The prison officials themselves recognize the seriousness of this form of treatment. No other medical treatment is so surrounded with express limitations, including the requirement that a physician authorize its use, evaluate the patient at regular and brief intervals, and discontinue it after a specific short time unless he expressly determines that it must be continued. In theory, this formal decision by a highly educated professional, that the symptom or condition exists, that this treatment is indicated and is not disproportionate to the "symptom," and that the treatment will not continue beyond the time it is indicated, accomplishes the function of protecting the patient from an arbitrary deprivation of a right or privilege which in a prison is accomplished by a form of due process hearing.
However, after hearing all the testimony in two days of hearings, the Court concludes that these safeguards are, in practice, somewhat illusory. The hospital records do not reflect any of the bases upon which the decision to select this treatment rests, nor do they indicate the degree of medical supervision which the hospital rules require, which the doctor testified exists, and which the prisoners themselves deny receiving.
On a motion for a preliminary injunction, the Court must consider whether the plaintiffs demonstrate either a likelihood of success on the merits and the probability of irreparable harm during the pendency of the lawsuit, or serious questions going to the merits and a balance of hardships tipping sharply in their favor. Checker Motors Corp. v. Chrysler Corp., 405 F.2d 319, 323 (2d Cir. 1969), cert. den., 394 U.S. 999, 89 S. Ct. 1595, 22 L. Ed. 2d 777 (1969).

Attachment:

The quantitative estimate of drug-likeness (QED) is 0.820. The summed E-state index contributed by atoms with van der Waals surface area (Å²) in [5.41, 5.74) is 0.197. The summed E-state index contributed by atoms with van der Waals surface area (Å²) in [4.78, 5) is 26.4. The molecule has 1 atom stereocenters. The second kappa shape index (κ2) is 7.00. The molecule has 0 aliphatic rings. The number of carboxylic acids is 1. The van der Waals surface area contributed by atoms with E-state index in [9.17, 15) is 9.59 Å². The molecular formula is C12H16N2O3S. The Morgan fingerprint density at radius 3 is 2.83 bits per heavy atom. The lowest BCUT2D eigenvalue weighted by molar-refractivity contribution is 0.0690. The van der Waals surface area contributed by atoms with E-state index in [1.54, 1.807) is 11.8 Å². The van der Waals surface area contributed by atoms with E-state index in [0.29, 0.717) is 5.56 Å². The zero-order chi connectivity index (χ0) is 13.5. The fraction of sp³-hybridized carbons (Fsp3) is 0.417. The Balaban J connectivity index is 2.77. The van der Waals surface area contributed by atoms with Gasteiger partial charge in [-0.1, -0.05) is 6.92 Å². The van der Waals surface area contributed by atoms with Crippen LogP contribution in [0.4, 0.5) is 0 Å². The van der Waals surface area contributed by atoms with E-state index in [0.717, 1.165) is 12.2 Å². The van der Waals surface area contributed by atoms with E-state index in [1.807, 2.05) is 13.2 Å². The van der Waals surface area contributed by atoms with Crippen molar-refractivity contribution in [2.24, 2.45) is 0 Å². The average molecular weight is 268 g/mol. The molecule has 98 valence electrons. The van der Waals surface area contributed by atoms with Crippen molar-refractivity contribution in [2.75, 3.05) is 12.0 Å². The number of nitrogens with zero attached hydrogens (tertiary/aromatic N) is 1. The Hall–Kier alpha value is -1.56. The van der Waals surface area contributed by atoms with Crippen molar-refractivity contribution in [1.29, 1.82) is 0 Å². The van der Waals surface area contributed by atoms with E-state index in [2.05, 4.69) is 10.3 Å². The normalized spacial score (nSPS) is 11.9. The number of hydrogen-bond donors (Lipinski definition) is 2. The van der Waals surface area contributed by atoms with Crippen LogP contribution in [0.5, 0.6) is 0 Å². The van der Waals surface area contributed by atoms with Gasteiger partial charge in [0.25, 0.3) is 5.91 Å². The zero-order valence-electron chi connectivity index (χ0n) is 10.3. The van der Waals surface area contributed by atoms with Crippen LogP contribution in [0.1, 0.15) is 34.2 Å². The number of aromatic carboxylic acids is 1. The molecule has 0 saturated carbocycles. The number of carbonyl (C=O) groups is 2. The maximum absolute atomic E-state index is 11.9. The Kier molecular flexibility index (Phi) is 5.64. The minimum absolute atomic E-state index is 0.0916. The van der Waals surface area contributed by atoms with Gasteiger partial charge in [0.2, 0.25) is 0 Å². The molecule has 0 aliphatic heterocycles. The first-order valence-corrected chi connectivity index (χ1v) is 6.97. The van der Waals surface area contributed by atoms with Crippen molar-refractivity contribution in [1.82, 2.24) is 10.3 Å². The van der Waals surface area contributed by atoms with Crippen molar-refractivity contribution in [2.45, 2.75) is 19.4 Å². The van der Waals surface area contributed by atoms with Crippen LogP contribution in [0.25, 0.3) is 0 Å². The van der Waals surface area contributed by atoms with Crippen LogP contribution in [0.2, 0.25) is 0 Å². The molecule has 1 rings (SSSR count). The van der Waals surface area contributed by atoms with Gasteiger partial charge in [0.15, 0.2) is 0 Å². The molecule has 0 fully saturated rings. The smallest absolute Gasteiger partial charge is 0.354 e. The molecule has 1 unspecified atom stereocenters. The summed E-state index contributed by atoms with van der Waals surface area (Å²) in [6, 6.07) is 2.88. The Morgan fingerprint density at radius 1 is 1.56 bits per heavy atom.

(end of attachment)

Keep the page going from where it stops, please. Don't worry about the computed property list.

This Court fully recognizes the difficulties inherent in the administration of a facility which must provide simultaneously the degree of security required in a correctional institution, and the quality of care or treatment needed by the mentally ill. It in no way wishes to restrict unduly either the treatment program or the safety features of the institution. But it must recognize, even upon brief inspection and expert testimony, that use of seclusion is a drastic measure, rightly perceived by the inmates as a substantial loss of liberty. Also, it is apparent to the Court that at Matteawan the cells are at least on some occasions used for the purpose of maintaining order, not simply treating agitation. While this is certainly a legitimate consideration, in a purely prison setting comparable use of isolation, for the comparable purpose of maintaining prison discipline and promoting the safety of the occupants, is surrounded with strict procedural safeguards, and cannot go beyond the limits of "cruel or unusual" punishment. Persons in a treatment setting are entitled to no less. Plaintiffs have demonstrated very serious questions going to the merits of this case, and the probability of serious and irreparable harm during the pendency of this litigation. The Court will therefore grant that preliminary injunctive relief which, it judges, best reflects all the competing considerations.